The platinum group of elements includes palladium, which is one of the reasons both of these precious metals are very similar in appearance and sometimes mentioned together. Since each precious metal has appealing qualities, one isn’t necessarily “better” than the other. That said, there are some notable differences between palladium and platinum that should be kept in mind as you explore the possibilities with investments and purchases. To know which type of precious metal is right for you, consider a few factors outlined by the professionals from First National Bullion and Coin. Scottsdale residents should think about the following information before choosing between palladium and platinum.
Palladium & Platinum: The Basics
Palladium is a soft silvery precious metal with a low melting point. It’s also not as dense as other metals in the platinum family. It’s considered rare, with an estimated global supply of 6.74 million ounces, according to Statista. Platinum is a precious metal that was discovered about a century before palladium. It’s not as rare as palladium, but it’s rarer than gold and harder in pure form. According to some estimates, there are 70,000 metric tons of platinum reserves in the world today.
Platinum and palladium are both shiny and lighter hued, so there’s actually very little difference in appearance alone. A matte finish also tends to develop over time on both metals. This is referred to as patina, but it can be removed with professional polishing.
Palladium used to be more affordable than platinum, but that has changed in recent years. The spot, or market, price of platinum, on the other hand, typically fluctuates more, and it didn’t make any significant gains in 2021, according to Investing News. According to the same source, palladium prices have spiked due to supply shortages and increased demand. The main reason for the rise in demand is because of the industrial uses for palladium in catalytic converters and electronic components. Platinum also has some industrial uses, but it’s more commonly used in jewelry making.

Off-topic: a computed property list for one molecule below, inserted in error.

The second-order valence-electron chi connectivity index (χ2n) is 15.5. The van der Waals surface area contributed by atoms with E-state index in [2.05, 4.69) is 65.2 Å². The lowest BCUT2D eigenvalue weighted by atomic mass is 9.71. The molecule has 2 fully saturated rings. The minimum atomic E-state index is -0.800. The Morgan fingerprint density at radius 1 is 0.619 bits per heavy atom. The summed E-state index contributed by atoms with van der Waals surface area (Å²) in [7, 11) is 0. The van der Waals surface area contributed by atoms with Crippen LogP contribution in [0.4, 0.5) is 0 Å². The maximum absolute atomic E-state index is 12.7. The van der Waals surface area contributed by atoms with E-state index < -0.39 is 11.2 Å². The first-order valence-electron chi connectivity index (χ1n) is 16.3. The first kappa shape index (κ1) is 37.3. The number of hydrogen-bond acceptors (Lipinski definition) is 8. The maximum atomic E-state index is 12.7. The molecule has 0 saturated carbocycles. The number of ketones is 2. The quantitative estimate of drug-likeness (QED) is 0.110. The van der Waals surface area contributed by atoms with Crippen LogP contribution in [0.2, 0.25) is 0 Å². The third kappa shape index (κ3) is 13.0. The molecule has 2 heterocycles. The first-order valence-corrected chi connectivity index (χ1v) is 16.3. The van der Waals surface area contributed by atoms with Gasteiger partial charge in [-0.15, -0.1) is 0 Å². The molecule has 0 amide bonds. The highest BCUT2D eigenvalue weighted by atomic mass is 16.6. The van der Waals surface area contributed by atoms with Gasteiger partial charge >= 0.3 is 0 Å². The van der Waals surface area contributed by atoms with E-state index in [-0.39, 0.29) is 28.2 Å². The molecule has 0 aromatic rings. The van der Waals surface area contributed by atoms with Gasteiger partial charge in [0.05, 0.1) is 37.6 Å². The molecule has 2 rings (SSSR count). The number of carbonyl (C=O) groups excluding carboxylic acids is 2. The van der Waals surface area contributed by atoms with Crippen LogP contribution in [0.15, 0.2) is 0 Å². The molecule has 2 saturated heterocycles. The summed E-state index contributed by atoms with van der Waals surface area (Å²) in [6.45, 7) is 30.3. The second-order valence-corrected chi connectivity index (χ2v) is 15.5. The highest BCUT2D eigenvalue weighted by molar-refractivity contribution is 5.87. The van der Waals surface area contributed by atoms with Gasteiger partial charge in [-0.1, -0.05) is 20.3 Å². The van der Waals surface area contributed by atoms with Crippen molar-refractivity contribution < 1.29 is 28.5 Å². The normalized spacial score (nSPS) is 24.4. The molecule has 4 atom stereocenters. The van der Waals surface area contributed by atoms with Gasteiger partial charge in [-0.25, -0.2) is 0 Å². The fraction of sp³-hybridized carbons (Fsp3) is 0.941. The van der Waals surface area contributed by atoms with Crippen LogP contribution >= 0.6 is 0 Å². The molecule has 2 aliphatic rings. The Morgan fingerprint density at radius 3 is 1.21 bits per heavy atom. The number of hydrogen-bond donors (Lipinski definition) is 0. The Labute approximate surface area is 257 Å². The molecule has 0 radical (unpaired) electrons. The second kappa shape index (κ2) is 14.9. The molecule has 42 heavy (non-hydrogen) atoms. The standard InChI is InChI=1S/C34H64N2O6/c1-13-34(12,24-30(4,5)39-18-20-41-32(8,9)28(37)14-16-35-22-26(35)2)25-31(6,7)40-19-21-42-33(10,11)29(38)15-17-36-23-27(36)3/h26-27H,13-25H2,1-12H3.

Durability & Strength
Palladium is naturally harder than platinum. This makes more of a difference with jewelry, since it’s easier to scratch platinum-coated jewelry. Still, both metals can be scratched if you’re not careful when storing and handling them. In terms of overall strength, platinum is a bit stronger, but the difference is not very noticeable.
For investment-related purposes, it’s generally easier to find solid forms of platinum, such as bars and coins, in a greater variety of sizes and price ranges. According to Monex.com, palladium may also provide some lucrative opportunities for investors. What benefits you most for investment purposes depends on factors such as:
• What you can afford with initial investments
• The specific goals you have for precious metals investments
• How active you plan to be with buying and selling
The Bottom Line
Palladium is worth considering if you prefer a lighter precious metal with the potential to have a higher value if you hold on to it. Platinum is appealing as well if you prefer more options with availability, and it’s fairly easy to polish when used for jewelry. Overall, though, you can’t go wrong with either one of these precious metals because of their many shared qualities.
Whether you’re deciding between palladium or platinum or you’re building an investment portfolio and looking for the best place to purchase Scottsdale gold and bullion, reach out to the trustworthy professionals at First National Bullion. Give one of our experienced dealers a call today at (480) 546-5089.
The statements made in this blog are opinions, and past performance is not indicative of future returns. Precious metals, like all investments, carry risk. Precious metals and coins may appreciate, depreciate, or stay the same in cash value depending on a variety of factors. First National Bullion does not guarantee, and its website and employees make no representation, that any metals for sale will appreciate sufficiently to earn the customers a profit. The decision to buy, sell, or borrow precious metals and which precious metals to purchase, borrow, or sell are made at the customer’s sole discretion.